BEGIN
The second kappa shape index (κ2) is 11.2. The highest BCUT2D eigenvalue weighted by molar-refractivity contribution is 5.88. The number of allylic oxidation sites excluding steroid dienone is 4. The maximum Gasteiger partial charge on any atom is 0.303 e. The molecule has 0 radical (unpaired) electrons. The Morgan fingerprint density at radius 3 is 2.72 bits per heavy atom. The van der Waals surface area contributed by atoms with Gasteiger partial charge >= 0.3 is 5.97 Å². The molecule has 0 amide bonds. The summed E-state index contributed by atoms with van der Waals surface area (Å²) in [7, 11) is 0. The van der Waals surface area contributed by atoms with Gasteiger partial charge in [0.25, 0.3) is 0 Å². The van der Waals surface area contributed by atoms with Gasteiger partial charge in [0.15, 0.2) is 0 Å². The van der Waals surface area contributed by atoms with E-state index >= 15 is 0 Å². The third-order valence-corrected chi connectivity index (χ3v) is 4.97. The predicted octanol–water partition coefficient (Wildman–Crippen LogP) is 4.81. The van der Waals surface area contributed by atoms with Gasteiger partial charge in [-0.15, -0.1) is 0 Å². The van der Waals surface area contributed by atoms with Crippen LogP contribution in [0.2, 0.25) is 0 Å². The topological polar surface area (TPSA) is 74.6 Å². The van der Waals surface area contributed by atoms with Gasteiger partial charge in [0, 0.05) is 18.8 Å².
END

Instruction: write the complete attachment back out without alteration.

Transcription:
The second kappa shape index (κ2) is 11.2. The highest BCUT2D eigenvalue weighted by molar-refractivity contribution is 5.88. The number of allylic oxidation sites excluding steroid dienone is 4. The maximum Gasteiger partial charge on any atom is 0.303 e. The molecule has 0 radical (unpaired) electrons. The Morgan fingerprint density at radius 3 is 2.72 bits per heavy atom. The van der Waals surface area contributed by atoms with Gasteiger partial charge >= 0.3 is 5.97 Å². The molecule has 0 amide bonds. The summed E-state index contributed by atoms with van der Waals surface area (Å²) in [7, 11) is 0. The van der Waals surface area contributed by atoms with Gasteiger partial charge in [0.25, 0.3) is 0 Å². The van der Waals surface area contributed by atoms with Gasteiger partial charge in [0.15, 0.2) is 0 Å². The van der Waals surface area contributed by atoms with E-state index >= 15 is 0 Å². The third-order valence-corrected chi connectivity index (χ3v) is 4.97. The predicted octanol–water partition coefficient (Wildman–Crippen LogP) is 4.81. The van der Waals surface area contributed by atoms with Gasteiger partial charge in [-0.15, -0.1) is 0 Å². The van der Waals surface area contributed by atoms with Crippen LogP contribution in [0.2, 0.25) is 0 Å². The topological polar surface area (TPSA) is 74.6 Å². The van der Waals surface area contributed by atoms with Gasteiger partial charge in [0, 0.05) is 18.8 Å².